This separated philosophy has been suggested before and seems to work, dirtiest at one end and cleanest at the other. The speaker return area could be turned into a star for your last few ground connections.

If you find you have a hum problem, your layout lends itself to fairly easy modification and all the grounds could be taken off board with separate wires if need be.

The resistor @ extreme right under the blue input wire, is that the NFB upper leg?

I do not know the chipamp and cannot comment on the amplifying side of your routeing.
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Old 10th February 2007, 08:32 AM   #7
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Hi - Yes the caps at the top left are wrong instead i will just solder them directly to the cap pins on the underside of the board.

Can you please explain what is wrong with the zobel network ground.

The negative feedback resistor has been left of the board as i am going to solder it directly to the IC.
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Old 10th February 2007, 08:58 AM   #8
AndrewT is online now AndrewT  Scotland
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Hi,
leave the little bypass caps where they are.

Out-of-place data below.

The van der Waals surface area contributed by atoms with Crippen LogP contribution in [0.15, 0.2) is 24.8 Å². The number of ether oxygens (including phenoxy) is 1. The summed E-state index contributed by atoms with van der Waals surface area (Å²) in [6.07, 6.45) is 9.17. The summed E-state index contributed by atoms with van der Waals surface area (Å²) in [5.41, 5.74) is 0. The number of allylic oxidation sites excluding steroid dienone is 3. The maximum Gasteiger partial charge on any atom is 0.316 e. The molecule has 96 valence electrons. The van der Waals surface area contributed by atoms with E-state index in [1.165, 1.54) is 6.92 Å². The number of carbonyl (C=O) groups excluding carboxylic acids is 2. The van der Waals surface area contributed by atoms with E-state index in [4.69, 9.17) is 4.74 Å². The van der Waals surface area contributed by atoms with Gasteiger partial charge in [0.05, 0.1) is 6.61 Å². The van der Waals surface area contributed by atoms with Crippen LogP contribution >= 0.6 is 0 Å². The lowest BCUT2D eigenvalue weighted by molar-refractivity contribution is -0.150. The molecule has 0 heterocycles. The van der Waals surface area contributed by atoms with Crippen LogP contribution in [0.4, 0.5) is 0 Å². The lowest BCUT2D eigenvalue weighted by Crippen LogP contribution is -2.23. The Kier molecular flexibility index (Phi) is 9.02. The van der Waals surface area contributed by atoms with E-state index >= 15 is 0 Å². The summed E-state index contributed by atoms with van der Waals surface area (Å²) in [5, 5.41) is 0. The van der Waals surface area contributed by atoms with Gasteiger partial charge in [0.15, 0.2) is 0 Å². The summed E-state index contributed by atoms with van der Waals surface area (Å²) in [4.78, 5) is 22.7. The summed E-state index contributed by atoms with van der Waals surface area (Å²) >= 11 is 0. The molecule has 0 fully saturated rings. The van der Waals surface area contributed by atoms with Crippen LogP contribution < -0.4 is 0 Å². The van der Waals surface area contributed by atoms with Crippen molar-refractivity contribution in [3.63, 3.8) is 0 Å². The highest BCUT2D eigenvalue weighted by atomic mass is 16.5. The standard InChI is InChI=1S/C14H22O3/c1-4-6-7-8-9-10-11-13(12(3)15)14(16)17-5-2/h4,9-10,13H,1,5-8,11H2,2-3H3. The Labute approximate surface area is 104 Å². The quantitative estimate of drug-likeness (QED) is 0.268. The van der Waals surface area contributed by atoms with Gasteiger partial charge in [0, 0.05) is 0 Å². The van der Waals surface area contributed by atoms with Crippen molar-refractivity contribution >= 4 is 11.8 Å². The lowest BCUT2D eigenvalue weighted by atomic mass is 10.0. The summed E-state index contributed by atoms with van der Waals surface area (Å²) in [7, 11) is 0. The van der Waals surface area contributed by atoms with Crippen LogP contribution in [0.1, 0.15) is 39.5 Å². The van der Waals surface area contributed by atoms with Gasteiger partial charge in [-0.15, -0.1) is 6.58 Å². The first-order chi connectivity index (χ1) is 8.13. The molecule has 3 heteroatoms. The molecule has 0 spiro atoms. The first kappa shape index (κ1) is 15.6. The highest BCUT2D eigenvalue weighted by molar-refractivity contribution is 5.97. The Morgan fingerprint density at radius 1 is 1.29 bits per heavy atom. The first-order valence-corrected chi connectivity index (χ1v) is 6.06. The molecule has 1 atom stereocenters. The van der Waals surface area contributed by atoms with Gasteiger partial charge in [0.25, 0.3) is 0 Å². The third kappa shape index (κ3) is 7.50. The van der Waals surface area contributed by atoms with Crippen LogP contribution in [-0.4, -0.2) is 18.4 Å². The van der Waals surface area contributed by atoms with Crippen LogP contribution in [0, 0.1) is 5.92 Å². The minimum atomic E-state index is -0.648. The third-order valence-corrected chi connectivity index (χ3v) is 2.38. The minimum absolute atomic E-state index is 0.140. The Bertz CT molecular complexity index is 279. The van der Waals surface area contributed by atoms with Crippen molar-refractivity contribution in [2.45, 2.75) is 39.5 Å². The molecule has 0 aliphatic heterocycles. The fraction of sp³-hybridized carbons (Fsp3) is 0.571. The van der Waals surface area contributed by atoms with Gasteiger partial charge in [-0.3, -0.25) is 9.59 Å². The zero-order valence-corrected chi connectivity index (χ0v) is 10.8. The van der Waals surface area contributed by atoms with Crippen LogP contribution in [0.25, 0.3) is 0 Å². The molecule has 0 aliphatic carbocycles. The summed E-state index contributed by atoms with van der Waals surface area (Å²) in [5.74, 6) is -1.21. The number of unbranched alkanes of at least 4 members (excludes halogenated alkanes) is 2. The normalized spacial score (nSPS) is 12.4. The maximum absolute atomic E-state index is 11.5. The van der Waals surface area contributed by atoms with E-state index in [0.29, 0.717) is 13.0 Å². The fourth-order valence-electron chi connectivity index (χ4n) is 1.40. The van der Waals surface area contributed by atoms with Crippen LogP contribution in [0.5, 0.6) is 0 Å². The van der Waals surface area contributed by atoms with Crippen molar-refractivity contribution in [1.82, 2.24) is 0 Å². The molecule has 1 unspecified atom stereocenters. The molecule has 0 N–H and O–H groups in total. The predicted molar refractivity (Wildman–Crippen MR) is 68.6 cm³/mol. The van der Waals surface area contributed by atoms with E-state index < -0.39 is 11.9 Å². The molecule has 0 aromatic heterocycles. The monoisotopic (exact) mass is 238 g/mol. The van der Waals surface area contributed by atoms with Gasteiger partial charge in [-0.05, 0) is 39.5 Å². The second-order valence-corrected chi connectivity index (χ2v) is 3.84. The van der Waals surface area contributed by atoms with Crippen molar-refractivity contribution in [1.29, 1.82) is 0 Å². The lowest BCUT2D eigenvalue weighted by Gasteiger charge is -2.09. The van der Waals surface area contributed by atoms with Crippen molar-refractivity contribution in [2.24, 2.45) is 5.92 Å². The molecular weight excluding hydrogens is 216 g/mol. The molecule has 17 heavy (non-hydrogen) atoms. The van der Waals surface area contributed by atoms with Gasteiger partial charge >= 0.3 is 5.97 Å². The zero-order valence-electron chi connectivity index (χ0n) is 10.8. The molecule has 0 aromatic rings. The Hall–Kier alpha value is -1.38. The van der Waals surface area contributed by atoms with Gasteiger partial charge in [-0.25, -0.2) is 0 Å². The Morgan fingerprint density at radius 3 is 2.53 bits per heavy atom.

You have one rail to ground and one rail to rail.
ADD a third connecting the other rail to ground.
They are located fairly close to the chip which is probably good, but could usefully be much closer.

I do not see anything wrong with your Zobel connections. Who said it was wrong?

I would move the input resistor slightly to leave room for adding an RF cap, or solder it across the resistor legs. Similarly move the input lead solder pad to leave room for alternative input caps (0.2", 0.3", 0.4" pin pitch).
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Old 10th February 2007, 03:10 PM   #9
BWRX is offline BWRX  United States
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Quote:
Originally posted by AndrewT
You have one rail to ground and one rail to rail.
ADD a third connecting the other rail to ground.
They are located fairly close to the chip which is probably good, but could usefully be much closer.
It's never a bad idea to use three decoupling caps. Try to get them as close as you can to the IC power pins. You can see how I've done it in my layout in the attached photo. Since I used surface mount components I was able to get the decoupling caps right next to the pins. The third rail to rail decoupling cap is on the other side of the board. Removing the second pin of the LM3875 gives you some more room to place components.

I would try to connect the zobel ground right next to the supply cap grounds if possible.
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Old 11th February 2007, 04:34 AM   #10
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Thanks for the help, i was wondering what the optimum value and typ of cap would be for these decoupling caps. And correct me if im wrong, but is this part of a snubber? I am having trouble trying to find exactly what a snubber is. Help is much appreciated.

Thanks
Scott